Corker: U.S., Russia deal on Syria will crumble without threat of military action

A Syrian disarmament deal struck between Washington and Moscow is destined to fail without the real threat of U.S. military action, according to one Senate Republican.

"Absent the threat of force, it's unclear to me how Syrian compliance will be possible under the terms of any agreement," Sen. Bob Corker (R-Tenn.) said regarding the U.S-Russian plan to force President Bashar Assad to abandon his chemical weapon stockpiles.

Without that threat of U.S. force, "Syria's willingness to follow through is very much an open question," Corker, the top Republican on the Senate Foreign Relations Committee, said in a statement Saturday. 

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Secretary of State John Kerry and Russian Foreign Minister Sergei Lavrov agreed to begin shifting Assad's chemical weapons to international control, led by the United Nations. 

Should Assad refuse to hand over control of those weapons, the U.N.'s Security Council would vote to authorize military action against Syria, according to details of the disarmament plan. 

However, Moscow remains adamantly opposed to U.S. military intervention in Syria, repeatedly blocking efforts American-led in the U.N. to rein in the Assad regime during the ongoing civil war in the country. 

Russia's opposition to military force in Syria, which remains Moscow's top Mideast ally, will make enforcing the disarmament plan incredibly difficult, if not impossible, according to Corker. 

Assad forces are already reportedly moving portions of its chemical weapon stocks to Lebanon and Iraq, in an attempt to evade international oversight, according to rebel leaders in Syria. 

That said, the Tennessee Republican made clear he remains in favor "of a strong diplomatic solution to Syria's use of chemical weapons."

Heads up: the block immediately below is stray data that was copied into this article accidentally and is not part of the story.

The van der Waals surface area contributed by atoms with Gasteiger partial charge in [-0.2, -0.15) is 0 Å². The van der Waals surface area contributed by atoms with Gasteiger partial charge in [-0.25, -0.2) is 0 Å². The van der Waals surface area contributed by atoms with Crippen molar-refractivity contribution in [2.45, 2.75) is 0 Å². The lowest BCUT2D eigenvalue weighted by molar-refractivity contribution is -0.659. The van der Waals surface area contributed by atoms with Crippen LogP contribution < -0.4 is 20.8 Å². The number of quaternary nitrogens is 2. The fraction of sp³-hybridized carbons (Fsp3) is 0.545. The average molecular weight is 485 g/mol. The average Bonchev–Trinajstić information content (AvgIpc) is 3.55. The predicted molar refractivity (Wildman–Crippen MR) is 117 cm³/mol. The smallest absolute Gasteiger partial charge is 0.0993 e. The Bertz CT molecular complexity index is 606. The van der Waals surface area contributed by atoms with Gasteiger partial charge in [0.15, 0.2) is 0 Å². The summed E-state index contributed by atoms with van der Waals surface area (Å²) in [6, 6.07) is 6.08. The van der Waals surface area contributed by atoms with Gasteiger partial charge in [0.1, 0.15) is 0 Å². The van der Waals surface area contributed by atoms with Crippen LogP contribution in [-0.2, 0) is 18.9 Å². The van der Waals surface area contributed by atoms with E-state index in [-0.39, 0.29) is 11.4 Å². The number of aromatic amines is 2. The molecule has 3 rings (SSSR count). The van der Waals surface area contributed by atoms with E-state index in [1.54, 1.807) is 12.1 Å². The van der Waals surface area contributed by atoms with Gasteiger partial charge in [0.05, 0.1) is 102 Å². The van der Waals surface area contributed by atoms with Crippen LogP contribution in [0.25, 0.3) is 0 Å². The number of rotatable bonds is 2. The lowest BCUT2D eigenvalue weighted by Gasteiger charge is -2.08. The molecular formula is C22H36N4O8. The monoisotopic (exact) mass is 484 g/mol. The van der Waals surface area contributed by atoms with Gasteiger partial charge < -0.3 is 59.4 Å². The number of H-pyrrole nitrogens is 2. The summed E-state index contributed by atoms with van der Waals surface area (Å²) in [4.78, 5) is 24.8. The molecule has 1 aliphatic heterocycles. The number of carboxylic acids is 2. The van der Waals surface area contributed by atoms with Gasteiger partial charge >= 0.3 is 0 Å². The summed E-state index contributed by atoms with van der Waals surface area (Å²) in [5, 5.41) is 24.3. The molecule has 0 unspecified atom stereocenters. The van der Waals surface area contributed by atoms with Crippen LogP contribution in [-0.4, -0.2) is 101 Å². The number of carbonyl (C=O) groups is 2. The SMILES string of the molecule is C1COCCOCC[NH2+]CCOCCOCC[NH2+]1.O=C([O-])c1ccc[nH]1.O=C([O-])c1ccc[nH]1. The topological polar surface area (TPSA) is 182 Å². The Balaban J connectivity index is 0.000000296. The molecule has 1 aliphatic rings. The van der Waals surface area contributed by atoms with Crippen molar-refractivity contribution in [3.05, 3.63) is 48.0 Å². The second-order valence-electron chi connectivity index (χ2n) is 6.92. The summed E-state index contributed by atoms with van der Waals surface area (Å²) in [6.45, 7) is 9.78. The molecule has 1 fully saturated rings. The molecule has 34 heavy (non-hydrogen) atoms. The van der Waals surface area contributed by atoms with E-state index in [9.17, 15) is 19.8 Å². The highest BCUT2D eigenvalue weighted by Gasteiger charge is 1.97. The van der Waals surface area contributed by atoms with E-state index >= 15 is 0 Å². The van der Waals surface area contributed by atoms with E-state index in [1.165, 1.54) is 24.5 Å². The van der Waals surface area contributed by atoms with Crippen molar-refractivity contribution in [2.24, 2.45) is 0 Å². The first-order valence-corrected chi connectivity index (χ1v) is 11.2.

On Saturday, Obama made clear the disarmament deal included serious "consequences" for the Assad regime if it failed to comply with UN weapons regulators. 

"The United States will continue working with . . . others to ensure that this process is verifiable, and that there are consequences should the Assad regime not comply with the framework agreed today," Obama said in a statement. 

"If diplomacy fails, the United States remains prepared to act," the President added. 

Further, the Pentagon has no plans to stand down U.S. forces positioned near Syria, in case military action is ordered. 

"We haven't made any changes to our force posture to this point" regarding possible U.S. action in Syria, Pentagon Press Secretary George Little said Saturday. 

"The credible threat of military force has been key to driving diplomatic progress, and it's important that the Assad regime lives up to its obligations under the framework agreement," he added in a Defense Department statement. 

American warships armed with long-range Tomahawk missiles have been positioned off the Syrian coastline since late August. 

Obama was poised to order those ships to begin targeted strikes against Assad's forces, in retaliation for alleged chemical weapons attacks against rebel positions near Damascus. 

The White House initially delayed those strikes to see congressional authority for military action in Syria. Those attacks have now been indefinitely put on hold, in favor of the U.S.-Russian disarmament deal. 

But Corker, who voted to authorize military action in Syria earlier this month, has been highly critical of Obama's efforts to end the standoff with Syria. 

The administration's handling of this crisis has hurt U.S. credibility," Corker said Saturday. The Obama administration must not use the disarmament deal "as an opportunity to retreat from our broader national [security] interests," he added.

"It's vital that going forward, the President articulate how his actions protect our national interests in Syria and the region," the Tennessee Republican said. 


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